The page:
Podcasts are hot. Red hot.
A new study released Monday by the Interactive Advertising Bureau (IAB) reveals that podcast revenues in the US have broken records, bringing in $314 million in 2017 — a full 86 percent more than in 2016, a year that also saw steady gains in the industry.
IAB and PwC’s second annual Full Year 2017 Podcast Ad Revenue Study: An Analysis of the US Podcast Industry also found that self-reported year-on-year revenue was $257.4 million in 2017, a 117 percent increase from $118.8 million in 2016.
The study is based on self-reported data from companies that generate revenue from podcast advertising in the US and a survey of leading industry players.
Direct response ads made up the majority of category revenue but dropped from 73 percent of total revenues in 2016 to 64.2 percent in 2017. Brand awareness (25.4 percent to 29.2 percent) and branded content (1.5 percent to 6.5 percent) ads saw gains this year.
Integrated ads (also known as edited-in or baked-in ads) were the most popular type of ad delivered in 2017, increasing from 43.6 percent to 58.3 percent. Two-thirds of the ads deployed this year were host-read.
Other significant findings show that of the 14 podcast genres measured, arts and entertainment generated the most revenue, with 17 percent. Technology programming was a close second (15 percent), with news/politics/current events (13 percent) and business (11 percent) following behind.
In terms of spending, the report found that financial services advertising led the way (18 percent), closely followed by direct-to-consumer retailers (16 percent) and arts and entertainment advertisers (13 percent).
Podcasts for the win
The report confirmed that podcasts are continuing to grow in popularity and appear to be becoming a viable investment for advertisers for some time to come.
Looking over the past few years, self-reported revenues have increased a whopping 275 percent from 2015. Self-reported podcast advertising revenue grew 94 percent between the end of 2016 and end of 2017.
Anna Bager, executive vice president of IAB’s Industry Initiatives, told me, “Marketers are recognizing that podcasting’s advertising approach is highly personalized and impactful.”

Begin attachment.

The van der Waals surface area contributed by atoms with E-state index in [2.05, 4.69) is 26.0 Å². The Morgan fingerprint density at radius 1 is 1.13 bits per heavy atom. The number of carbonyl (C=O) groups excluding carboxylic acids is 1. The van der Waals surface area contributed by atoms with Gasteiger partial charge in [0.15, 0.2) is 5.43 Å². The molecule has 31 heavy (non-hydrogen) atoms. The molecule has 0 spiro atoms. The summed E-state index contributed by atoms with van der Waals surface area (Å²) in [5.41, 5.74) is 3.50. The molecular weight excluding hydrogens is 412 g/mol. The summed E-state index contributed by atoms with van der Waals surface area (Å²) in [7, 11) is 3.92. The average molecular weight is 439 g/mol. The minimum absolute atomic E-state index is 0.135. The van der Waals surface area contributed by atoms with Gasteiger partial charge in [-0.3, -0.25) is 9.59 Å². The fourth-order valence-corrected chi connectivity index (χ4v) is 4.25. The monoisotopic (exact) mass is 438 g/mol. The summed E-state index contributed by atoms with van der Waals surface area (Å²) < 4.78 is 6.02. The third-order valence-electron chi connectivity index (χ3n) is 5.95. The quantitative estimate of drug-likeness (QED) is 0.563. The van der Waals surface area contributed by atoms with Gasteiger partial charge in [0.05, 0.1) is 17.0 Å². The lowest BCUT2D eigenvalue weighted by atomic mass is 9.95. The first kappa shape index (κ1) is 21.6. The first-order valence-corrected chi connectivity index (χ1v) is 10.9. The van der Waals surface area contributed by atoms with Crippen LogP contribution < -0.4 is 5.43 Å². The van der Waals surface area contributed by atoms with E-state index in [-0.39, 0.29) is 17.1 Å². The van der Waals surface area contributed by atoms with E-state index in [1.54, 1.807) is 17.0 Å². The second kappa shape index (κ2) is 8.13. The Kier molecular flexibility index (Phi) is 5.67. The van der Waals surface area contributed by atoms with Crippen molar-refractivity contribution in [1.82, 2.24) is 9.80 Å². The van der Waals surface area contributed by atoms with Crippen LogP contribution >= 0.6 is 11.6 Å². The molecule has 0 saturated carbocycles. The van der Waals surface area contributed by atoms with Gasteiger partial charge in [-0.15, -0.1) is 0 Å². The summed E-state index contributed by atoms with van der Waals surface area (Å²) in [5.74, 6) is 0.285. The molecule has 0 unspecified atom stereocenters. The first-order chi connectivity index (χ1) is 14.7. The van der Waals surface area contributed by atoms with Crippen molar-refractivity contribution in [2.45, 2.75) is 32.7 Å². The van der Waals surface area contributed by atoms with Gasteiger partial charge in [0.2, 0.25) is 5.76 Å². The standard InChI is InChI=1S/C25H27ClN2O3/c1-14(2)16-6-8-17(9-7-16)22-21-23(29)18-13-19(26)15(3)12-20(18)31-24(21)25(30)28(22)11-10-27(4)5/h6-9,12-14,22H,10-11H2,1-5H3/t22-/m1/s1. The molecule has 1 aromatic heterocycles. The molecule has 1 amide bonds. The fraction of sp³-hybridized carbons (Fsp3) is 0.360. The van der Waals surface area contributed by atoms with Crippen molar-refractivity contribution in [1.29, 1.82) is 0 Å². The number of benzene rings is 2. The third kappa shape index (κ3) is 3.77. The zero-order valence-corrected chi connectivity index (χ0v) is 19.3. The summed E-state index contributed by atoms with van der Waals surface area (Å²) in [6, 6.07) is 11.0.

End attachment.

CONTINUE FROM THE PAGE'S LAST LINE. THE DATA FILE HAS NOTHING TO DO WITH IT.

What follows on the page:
The report shows that two-thirds of podcast ads are host-read, which means the host weaves the ad into the programming, aligning brands directly with favorite personalities — a major benefit to marketers looking to truly connect with consumers.
Voice and audio are becoming central to interactions with everything in the home from smart speakers to appliances, smart TVs and home audio systems. In the car and on the move, consumers listen to and interact with their content using voice and audio. As audio becomes more and more important in the media landscape, today’s marketers can take advantage of this shift by investing more in platforms such as podcasts that enable them to take advantage of these new content consumption patterns.
“This report confirms that podcasting is an extremely viable option for advertisers,” Mark McCrery, chief executive officer of Authentic and Podtrac, said in IAB’s summary of the report. “More and more advertisers are discovering that podcast advertising delivers great impact for their campaigns and repeat advertiser confidence is high with 38 percent of podcast ad spending coming from annual upfront buys.”
Hernan Lopez, founder and chief executive officer of Wondery, an IAB member company, told me, “This tells us two things: (a) podcast ads work — since existing podcast advertisers, who mostly measure their results on strict performance goals, are increasing their spend; (b) brands ignore podcasts at their risk.”
Sheldon Smickley, founder and CEO of Podible, applauded the findings but noted that the industry still has some way to go:
It’s incredible to see the growth of podcast advertising. Right now 71 percent of inventory is for direct response. Once the measurement and transparency challenges have been solved, we believe larger brands will make up the majority of spend, and that estimated revenues will be much larger as podcasts become a tool within a CMO’s aresenal.
Currently, podcast advertising relies on the archaic use of unique URLs or special codes to measure performance. The expectation that a user will memorize these codes and enter in the URL is not realistic.
Unlike digital advertising there is no way to tell if a user heard an ad and purchased later. This is why a direct relationship with the user and app is imperative because of the use of the mobile ad ID to gain a true understanding of advertising performance and ditch the use of special codes.
IAB member companies Audioboom, Authentic, ESPN Radio, Gimlet Media, How Stuff Works, Market Enginuity, Midroll Media, National Public Media, Panoply, Podcast One, PMM, Turner Podcast Network, Westwood One, WNYC Studios and Wondery underwrote the study.